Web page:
What happens if I simply say ‘sorry, can’t pay it back’? Do you think they’d take legal action for 2.5k?Posted 1 month ago
what’s to stop them doing a court claim if you don’t pay it back?
Nothing – that would be their next legal step.
What happens if I simply say ‘sorry, can’t pay it back’? Do you think they’d take legal action for 2.5k?
For the cost of making a small claim – why not?Posted 1 month ago
I’d have thought so. Easily under the small claim, (or whatever it’s called these days) at little risk to them.Posted 1 month ago
I’m sitting in the – you knew you were overpaid but kept quiet – camp, hoping it would never come up! How much holiday pay can you accrue for ‘a few months work’!?Posted 1 month ago
They said last summer they overpaid me about 2.3k. I didn’t notice it at the time and assumed it was holiday pay.
You mean you did notice at the time and assumed it was holiday pay? Personally, I’d have checked there and then.Posted 1 month ago
Why not get back to them and suggest a lower amount that you can afford? You can only ask. I think you have no chance of not paying and you would lose whatever job you have with them over summer. Don’t take the piss though and imo it’s usually better to get stuff paid off sooner rather than laterPosted 1 month ago
Seems odd you can’t afford a monthly amount but you failed to think that an extra £2.3k has arrived in your account. And then you have apparently spent it, without noticing again.
Anyway, as long as it’s proven it’s their money and you owe it back. Best course of action is to agree a plan for what it is you can afford and go with that. Oh, and leaving doesn’t help btw, they call still pursue you for 5 years I think it is.Posted 1 month ago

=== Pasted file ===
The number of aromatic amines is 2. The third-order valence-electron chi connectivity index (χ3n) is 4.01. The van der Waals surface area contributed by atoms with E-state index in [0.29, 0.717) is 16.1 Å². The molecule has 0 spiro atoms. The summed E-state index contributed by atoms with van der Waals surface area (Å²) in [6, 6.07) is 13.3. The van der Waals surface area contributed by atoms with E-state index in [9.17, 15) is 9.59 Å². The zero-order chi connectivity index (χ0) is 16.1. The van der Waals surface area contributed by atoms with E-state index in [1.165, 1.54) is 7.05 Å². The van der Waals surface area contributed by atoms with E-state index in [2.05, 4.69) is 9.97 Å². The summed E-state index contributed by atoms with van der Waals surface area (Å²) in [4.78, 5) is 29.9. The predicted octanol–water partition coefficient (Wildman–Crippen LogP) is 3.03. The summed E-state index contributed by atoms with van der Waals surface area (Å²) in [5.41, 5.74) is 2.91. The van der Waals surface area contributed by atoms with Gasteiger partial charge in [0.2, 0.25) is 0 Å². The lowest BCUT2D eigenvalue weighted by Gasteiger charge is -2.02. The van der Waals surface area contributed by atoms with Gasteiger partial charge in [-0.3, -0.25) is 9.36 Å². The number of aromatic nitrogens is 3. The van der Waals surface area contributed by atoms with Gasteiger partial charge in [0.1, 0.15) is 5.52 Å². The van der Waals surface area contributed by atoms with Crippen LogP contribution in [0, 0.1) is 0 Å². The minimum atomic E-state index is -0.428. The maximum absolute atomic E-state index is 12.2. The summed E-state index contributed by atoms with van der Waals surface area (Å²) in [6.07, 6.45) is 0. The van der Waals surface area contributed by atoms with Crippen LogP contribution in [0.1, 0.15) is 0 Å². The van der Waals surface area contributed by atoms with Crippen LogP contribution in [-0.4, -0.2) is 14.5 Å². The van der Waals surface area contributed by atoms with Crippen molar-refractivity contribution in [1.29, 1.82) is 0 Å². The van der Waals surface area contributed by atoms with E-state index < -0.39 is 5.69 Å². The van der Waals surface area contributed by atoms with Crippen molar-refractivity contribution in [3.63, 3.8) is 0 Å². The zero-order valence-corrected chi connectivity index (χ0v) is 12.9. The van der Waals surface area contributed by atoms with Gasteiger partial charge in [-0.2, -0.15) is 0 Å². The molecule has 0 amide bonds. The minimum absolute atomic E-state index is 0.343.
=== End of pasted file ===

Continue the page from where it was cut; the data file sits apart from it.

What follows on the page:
At the time I was doing a lot of work so had a few big payments going in – I had a lot of income last summer, but studied an MA this year, so most of it’s gone on living costs. You’re all right though, I should have checked into it more at the time.
In any case, it’s a good contract, so I should probably pay them back – they said that “. This figure is also calculated before tax, NI and pension, so if this was to be recalculated to a net amount (more accurately reflecting the pay you actually received, after such deductions) then this would be significantly lower.”
Obviously being paid a lump sum, how can one pick apart what was deducted for tax, NI, etc., between what I was meant to get paid and what I actually got paid?
Thanks!Posted 1 month ago
Sounds like you were at least basic rate tax last year from what you have said. The 2.3k will be at your highest rate so 20% if in basic rate band or 40% if more than 2.3k of your salary was in higher rate banding. Also 12% NI. Pension is a tricky one because you get a benefit from that but it sounds like they may take the deduction in to account.Posted 1 month ago
If they just deducted 2.3k from this year’s salary there could be a massive difference in take home pay due to your lower earnings and NI has gone up so that the NHS is now swimming in spare cash.
My mrs is head of payroll
You will have to pay it back
try to get an agreement on how to suit your circumstancesPosted 1 month ago